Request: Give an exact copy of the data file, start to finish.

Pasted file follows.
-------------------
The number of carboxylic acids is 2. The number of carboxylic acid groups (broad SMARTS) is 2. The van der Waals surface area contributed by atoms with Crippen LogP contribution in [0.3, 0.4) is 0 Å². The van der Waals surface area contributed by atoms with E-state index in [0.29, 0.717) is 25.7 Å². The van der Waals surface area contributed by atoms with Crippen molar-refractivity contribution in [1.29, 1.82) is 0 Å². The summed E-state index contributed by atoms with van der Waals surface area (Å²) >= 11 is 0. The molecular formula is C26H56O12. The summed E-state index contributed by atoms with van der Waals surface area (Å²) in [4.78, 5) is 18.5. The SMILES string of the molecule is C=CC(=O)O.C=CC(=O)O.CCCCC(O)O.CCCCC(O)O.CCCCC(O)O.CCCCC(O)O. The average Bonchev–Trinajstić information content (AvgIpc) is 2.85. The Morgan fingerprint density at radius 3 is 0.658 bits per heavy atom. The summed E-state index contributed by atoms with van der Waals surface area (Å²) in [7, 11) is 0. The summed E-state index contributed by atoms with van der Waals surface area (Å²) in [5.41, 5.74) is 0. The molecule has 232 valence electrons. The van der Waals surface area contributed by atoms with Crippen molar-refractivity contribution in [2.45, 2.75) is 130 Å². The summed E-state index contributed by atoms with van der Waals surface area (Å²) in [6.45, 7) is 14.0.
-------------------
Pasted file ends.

The number of carboxylic acids is 2. The number of carboxylic acid groups (broad SMARTS) is 2. The van der Waals surface area contributed by atoms with Crippen LogP contribution in [0.3, 0.4) is 0 Å². The van der Waals surface area contributed by atoms with E-state index in [0.29, 0.717) is 25.7 Å². The van der Waals surface area contributed by atoms with Crippen molar-refractivity contribution in [1.29, 1.82) is 0 Å². The summed E-state index contributed by atoms with van der Waals surface area (Å²) >= 11 is 0. The molecular formula is C26H56O12. The summed E-state index contributed by atoms with van der Waals surface area (Å²) in [4.78, 5) is 18.5. The SMILES string of the molecule is C=CC(=O)O.C=CC(=O)O.CCCCC(O)O.CCCCC(O)O.CCCCC(O)O.CCCCC(O)O. The average Bonchev–Trinajstić information content (AvgIpc) is 2.85. The Morgan fingerprint density at radius 3 is 0.658 bits per heavy atom. The summed E-state index contributed by atoms with van der Waals surface area (Å²) in [7, 11) is 0. The summed E-state index contributed by atoms with van der Waals surface area (Å²) in [5.41, 5.74) is 0. The molecule has 232 valence electrons. The van der Waals surface area contributed by atoms with Crippen molar-refractivity contribution in [2.45, 2.75) is 130 Å². The summed E-state index contributed by atoms with van der Waals surface area (Å²) in [6.45, 7) is 14.0.